If it’s the former, then the E38 is the clear winner. Not only does it look great from the outside, but it feels special to be in too. Despite it not really feeling like a BMW to drive (unless you plump for a Sport model), it’s still a much better steer than the Mercedes-Benz of the same era, and on a par with the grace and opulence of a Jaguar. The perfect 1990s executive car? It’s hard to bet against it.

There’s a but on the horizon – in trading in some of that BMW-ness to master the (S) class, it’s lost a little magic. The E23 has that writ large, from its distinctive sharknose looks to the whine from its big six engine, but perhaps is one saved for the most ardent BMW fans. There are very few left, and running one isn’t the easiest.


They’re a great, characterful experience – imagine an 6-Series E24 with space for five and with proper brakes, and you’re not far off. Values have risen because there are simply so few left, yet still restoration will make no fiscal sense, but we salute you if you do (and people have, and will continue to do so). It’s a great BMW, if not a great executive car.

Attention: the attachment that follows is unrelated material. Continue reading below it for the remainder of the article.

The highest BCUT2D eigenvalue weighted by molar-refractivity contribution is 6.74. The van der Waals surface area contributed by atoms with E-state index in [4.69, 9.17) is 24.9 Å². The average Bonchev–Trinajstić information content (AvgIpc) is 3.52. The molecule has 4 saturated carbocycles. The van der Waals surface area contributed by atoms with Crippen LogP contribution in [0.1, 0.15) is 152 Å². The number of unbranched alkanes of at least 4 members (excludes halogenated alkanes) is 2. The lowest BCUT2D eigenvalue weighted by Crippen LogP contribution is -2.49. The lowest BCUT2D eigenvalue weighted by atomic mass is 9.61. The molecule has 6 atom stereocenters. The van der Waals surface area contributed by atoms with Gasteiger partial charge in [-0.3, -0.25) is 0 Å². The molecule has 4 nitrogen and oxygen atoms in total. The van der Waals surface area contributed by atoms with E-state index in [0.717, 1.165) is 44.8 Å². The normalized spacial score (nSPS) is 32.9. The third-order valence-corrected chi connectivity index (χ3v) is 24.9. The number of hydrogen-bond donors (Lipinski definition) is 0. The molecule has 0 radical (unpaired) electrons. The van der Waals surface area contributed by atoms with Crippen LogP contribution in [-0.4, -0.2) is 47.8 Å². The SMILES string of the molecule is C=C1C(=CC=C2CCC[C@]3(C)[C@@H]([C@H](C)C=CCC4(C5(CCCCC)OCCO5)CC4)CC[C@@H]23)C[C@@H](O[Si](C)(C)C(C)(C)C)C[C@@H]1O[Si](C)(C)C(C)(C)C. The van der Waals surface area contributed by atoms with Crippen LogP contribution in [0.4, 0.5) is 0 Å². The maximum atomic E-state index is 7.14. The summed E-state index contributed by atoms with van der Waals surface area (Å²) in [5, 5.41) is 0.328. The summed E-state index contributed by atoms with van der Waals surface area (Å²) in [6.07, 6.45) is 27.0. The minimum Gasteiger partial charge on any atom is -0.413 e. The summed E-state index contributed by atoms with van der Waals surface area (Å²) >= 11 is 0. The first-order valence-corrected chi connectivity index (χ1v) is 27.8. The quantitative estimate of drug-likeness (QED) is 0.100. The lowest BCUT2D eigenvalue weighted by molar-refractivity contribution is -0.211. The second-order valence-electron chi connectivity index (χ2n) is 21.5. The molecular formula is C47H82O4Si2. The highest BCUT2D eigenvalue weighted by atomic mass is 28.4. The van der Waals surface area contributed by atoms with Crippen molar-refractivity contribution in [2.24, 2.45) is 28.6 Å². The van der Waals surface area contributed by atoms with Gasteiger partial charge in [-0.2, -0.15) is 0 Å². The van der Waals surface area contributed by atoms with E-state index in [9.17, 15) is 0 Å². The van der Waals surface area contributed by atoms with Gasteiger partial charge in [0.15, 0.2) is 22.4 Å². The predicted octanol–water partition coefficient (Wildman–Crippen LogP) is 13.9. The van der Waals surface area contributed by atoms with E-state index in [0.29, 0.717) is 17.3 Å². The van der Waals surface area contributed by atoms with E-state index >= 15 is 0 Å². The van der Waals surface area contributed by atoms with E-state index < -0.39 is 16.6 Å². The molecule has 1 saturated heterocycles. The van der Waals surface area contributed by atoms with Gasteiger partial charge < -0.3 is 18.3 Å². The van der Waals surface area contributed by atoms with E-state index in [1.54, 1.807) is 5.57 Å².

That leaves the E32, perhaps the best of both worlds. With a wide choice of engines and transmissions, timeless good looks and steering that, when pushed, almost has you believing you’re in an E30 (but with better brakes), it’s a great car to be driven in and drive. It’s also the one to buy now – they’re already becoming scarce, and the very best 3.0-litre cars are now pushing five grand and beyond. Not so long ago even a 750i was in banger territory. It’s such a robust car that, setting aside any corrosion issues, could happily slip back into daily use.

Whichever one you choose, you’ll more than likely be in Seventh heaven.

Thanks to the owners for the very long night!


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Additional Info
  • Body: Sedan
  • Type: Petrol
  • Battery: 12 volt
  • Fuelling: Injection
  • Aspirate: Natural
  • Drive: RWD
  • Type: Petrol